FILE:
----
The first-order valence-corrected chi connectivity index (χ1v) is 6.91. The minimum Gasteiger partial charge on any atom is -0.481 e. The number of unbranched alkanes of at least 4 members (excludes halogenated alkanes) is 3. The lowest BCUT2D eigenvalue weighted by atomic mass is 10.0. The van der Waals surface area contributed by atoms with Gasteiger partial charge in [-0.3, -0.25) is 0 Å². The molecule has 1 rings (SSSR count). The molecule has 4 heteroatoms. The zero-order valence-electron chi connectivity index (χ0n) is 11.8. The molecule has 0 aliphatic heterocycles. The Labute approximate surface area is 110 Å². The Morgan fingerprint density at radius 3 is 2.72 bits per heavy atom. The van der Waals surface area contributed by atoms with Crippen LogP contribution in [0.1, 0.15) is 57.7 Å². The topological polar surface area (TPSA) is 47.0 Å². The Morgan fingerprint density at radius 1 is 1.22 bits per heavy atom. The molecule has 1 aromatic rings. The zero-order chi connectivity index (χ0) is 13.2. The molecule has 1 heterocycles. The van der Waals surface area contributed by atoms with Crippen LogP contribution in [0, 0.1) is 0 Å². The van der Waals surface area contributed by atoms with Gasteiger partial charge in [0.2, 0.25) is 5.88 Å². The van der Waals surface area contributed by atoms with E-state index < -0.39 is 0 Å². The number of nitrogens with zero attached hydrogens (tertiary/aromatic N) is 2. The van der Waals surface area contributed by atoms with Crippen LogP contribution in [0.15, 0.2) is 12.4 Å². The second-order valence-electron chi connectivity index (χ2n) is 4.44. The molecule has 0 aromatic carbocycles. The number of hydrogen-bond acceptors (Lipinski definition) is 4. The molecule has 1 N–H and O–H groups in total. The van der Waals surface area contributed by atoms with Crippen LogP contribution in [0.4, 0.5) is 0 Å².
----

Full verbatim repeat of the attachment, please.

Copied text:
The first-order valence-corrected chi connectivity index (χ1v) is 6.91. The minimum Gasteiger partial charge on any atom is -0.481 e. The number of unbranched alkanes of at least 4 members (excludes halogenated alkanes) is 3. The lowest BCUT2D eigenvalue weighted by atomic mass is 10.0. The van der Waals surface area contributed by atoms with Gasteiger partial charge in [-0.3, -0.25) is 0 Å². The molecule has 1 rings (SSSR count). The molecule has 4 heteroatoms. The zero-order valence-electron chi connectivity index (χ0n) is 11.8. The molecule has 0 aliphatic heterocycles. The Labute approximate surface area is 110 Å². The Morgan fingerprint density at radius 3 is 2.72 bits per heavy atom. The van der Waals surface area contributed by atoms with Crippen LogP contribution in [0.1, 0.15) is 57.7 Å². The topological polar surface area (TPSA) is 47.0 Å². The Morgan fingerprint density at radius 1 is 1.22 bits per heavy atom. The molecule has 1 aromatic rings. The zero-order chi connectivity index (χ0) is 13.2. The molecule has 1 heterocycles. The van der Waals surface area contributed by atoms with Crippen LogP contribution in [0, 0.1) is 0 Å². The van der Waals surface area contributed by atoms with Gasteiger partial charge in [0.2, 0.25) is 5.88 Å². The van der Waals surface area contributed by atoms with E-state index < -0.39 is 0 Å². The number of nitrogens with zero attached hydrogens (tertiary/aromatic N) is 2. The van der Waals surface area contributed by atoms with Crippen LogP contribution in [0.15, 0.2) is 12.4 Å². The second-order valence-electron chi connectivity index (χ2n) is 4.44. The molecule has 0 aromatic carbocycles. The number of hydrogen-bond acceptors (Lipinski definition) is 4. The molecule has 1 N–H and O–H groups in total. The van der Waals surface area contributed by atoms with Crippen LogP contribution in [0.4, 0.5) is 0 Å².